The following is the first in a series of posts addressing alcohol or dram shop liability in Texas.

In 1987, the Texas legislature enacted the Texas Dram Shop Act. Prior to such time, Texas law did not impose liability on sellers of alcohol who “over-served” intoxicated patrons. Rather, the over-served patron was considered responsible for his/her own conduct and any consequences proximately caused by such conduct. The Dram Shop Act was an effort to address concerns related to over-service weighed against the reality of the circumstances surrounding the sale of alcohol. The Dram Shop Act was intended to represent a balance between the need to protect the public from over-service, and the desire to protect alcohol providers from litigation.

In order to establish liability under the Dram Shop Act for the alleged over-service of alcohol to an adult, the injured party must show that the alcohol provider, i.e., the bar, restaurant, convenience store, etc., served alcohol to a customer when it was apparent to the provider that the recipient was “obviously intoxicated” and the recipient’s intoxication proximately caused the injured party’s claimed injuries.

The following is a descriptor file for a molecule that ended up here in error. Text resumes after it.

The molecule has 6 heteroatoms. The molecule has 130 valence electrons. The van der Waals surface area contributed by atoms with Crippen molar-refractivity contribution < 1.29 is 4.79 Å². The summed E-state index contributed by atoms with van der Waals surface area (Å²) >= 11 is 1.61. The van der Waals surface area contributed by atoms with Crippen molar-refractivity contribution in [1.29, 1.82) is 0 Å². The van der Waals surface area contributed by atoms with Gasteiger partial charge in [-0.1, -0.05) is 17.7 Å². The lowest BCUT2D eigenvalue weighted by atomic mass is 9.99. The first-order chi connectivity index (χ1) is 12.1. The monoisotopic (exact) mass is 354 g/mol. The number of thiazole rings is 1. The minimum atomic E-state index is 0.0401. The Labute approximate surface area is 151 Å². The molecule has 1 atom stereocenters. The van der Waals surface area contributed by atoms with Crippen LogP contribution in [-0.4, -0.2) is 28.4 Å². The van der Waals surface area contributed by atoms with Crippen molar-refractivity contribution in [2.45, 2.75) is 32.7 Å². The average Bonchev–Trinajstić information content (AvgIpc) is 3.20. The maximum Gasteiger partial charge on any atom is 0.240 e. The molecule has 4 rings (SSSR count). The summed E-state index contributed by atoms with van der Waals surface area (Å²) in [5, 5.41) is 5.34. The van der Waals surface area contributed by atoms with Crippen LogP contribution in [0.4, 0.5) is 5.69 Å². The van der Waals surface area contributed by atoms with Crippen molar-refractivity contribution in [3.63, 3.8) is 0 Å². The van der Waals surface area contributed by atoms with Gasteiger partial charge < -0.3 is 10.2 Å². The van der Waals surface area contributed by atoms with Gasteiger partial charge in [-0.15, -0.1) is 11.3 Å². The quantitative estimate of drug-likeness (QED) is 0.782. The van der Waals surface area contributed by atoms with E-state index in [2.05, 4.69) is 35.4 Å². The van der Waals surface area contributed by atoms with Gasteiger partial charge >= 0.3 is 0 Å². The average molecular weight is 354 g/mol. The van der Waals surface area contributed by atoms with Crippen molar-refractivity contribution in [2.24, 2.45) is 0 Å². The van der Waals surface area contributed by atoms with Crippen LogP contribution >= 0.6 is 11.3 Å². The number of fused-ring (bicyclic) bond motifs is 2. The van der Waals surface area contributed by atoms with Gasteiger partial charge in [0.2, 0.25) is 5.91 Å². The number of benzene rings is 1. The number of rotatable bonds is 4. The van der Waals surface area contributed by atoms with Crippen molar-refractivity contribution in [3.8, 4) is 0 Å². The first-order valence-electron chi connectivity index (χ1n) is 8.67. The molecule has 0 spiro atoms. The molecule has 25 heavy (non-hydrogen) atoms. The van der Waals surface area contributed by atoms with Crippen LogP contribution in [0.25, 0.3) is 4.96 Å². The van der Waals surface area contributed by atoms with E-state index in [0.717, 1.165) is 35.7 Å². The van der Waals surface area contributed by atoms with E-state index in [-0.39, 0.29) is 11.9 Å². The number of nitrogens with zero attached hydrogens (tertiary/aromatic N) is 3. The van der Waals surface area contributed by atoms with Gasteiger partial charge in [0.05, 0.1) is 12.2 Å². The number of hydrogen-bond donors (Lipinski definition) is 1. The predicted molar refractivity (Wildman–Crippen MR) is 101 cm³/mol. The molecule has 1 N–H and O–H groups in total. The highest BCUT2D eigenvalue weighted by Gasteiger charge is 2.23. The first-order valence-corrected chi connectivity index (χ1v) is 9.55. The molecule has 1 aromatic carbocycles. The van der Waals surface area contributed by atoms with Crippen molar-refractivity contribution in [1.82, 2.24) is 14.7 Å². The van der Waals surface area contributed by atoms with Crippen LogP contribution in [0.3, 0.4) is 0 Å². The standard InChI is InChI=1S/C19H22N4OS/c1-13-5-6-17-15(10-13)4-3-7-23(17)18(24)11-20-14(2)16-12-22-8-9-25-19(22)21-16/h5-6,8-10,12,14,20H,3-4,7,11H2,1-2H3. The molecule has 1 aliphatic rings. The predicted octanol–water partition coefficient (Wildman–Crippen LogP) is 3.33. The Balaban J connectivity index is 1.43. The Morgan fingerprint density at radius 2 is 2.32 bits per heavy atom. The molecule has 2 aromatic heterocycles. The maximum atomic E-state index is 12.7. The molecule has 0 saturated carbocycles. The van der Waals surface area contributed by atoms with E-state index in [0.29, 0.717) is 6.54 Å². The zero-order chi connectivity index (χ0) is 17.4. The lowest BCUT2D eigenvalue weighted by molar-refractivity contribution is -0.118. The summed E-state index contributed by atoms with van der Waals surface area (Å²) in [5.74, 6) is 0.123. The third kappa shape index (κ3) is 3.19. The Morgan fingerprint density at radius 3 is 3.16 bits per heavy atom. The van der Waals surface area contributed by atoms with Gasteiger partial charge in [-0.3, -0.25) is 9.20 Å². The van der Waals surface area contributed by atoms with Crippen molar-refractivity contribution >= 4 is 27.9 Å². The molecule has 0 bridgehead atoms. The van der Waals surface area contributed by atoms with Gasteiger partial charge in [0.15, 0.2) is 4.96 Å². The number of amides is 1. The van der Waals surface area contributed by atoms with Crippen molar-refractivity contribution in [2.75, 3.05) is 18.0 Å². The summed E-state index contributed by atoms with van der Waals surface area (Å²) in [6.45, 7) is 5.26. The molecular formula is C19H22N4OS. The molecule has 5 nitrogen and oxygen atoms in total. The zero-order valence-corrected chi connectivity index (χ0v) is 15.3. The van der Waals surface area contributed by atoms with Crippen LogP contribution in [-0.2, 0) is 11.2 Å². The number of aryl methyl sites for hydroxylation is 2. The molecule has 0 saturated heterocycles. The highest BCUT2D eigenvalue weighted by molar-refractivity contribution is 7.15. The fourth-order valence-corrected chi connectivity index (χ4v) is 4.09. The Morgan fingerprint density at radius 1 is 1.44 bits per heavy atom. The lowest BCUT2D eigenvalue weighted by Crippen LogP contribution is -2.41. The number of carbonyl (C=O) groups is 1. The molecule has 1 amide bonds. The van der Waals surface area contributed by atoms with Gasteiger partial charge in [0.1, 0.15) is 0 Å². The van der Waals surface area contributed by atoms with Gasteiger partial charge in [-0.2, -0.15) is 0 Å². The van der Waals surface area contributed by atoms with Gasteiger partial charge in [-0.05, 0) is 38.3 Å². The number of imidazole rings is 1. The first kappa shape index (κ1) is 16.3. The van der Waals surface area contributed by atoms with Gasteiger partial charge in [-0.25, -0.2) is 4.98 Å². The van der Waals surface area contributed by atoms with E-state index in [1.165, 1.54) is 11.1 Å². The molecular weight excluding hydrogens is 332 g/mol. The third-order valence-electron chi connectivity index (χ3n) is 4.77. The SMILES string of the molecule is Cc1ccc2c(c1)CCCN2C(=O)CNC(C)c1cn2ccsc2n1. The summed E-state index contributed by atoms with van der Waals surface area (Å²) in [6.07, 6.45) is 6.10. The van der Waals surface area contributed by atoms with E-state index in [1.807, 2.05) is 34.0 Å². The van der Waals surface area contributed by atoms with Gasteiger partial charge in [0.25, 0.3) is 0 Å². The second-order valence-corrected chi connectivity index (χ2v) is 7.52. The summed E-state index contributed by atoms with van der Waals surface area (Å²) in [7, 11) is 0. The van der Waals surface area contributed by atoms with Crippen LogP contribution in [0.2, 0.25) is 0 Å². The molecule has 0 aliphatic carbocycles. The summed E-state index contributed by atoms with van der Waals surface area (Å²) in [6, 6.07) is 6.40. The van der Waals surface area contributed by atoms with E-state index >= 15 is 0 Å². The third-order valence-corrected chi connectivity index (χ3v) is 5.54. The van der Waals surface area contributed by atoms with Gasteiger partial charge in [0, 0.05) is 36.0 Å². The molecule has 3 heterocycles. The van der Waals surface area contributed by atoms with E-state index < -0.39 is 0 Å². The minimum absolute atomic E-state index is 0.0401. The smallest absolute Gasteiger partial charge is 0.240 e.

To be obviously intoxicated, the recipient of alcohol must present a clear danger to himself and others. For the recipient’s actions to be apparent, the conduct must be visible, evident and easily observable. Note that obvious intoxication is generally considered a higher standard than mere legal intoxication, i.e., the legal limit to operate a motor vehicle. Put differently, a customer normally must have a higher blood alcohol level to be deemed obviously intoxicated versus simply being legally intoxicated so as to not be able to legally operate a motor vehicle.

Whether a provider should have noticed that a customer was obviously intoxicated is determined under an objective standard. The provider is compared against what a reasonably prudent provider would have done under similar facts and circumstances.

The Dram Shop Act provides the exclusive remedy for liability resulting from injuries caused by an alcohol provider’s negligent over-service of a patron. Consequently, a party injured resulting from the service of alcohol cannot bring an ordinary negligence claim. Furthermore, Texas courts have generally held that exemplary damages are not recoverable under a dram shop cause of action. This often serves to limit grossly oppressive damage awards in these types of cases. However, these cases remain some of the most dangerous cases that affect the restaurant and hospitality industry.

In the upcoming series of posts related to alcohol liability in Texas, we will discuss what it means to be a provider of alcohol, the application of the Dram Shop Act to social guests, the standard for the sale of alcohol to minors, potential available defenses for providers of alcohol and best practices related to investigating claimed events of over-service. Please stay tuned to this blog for regular updates on this subject-matter.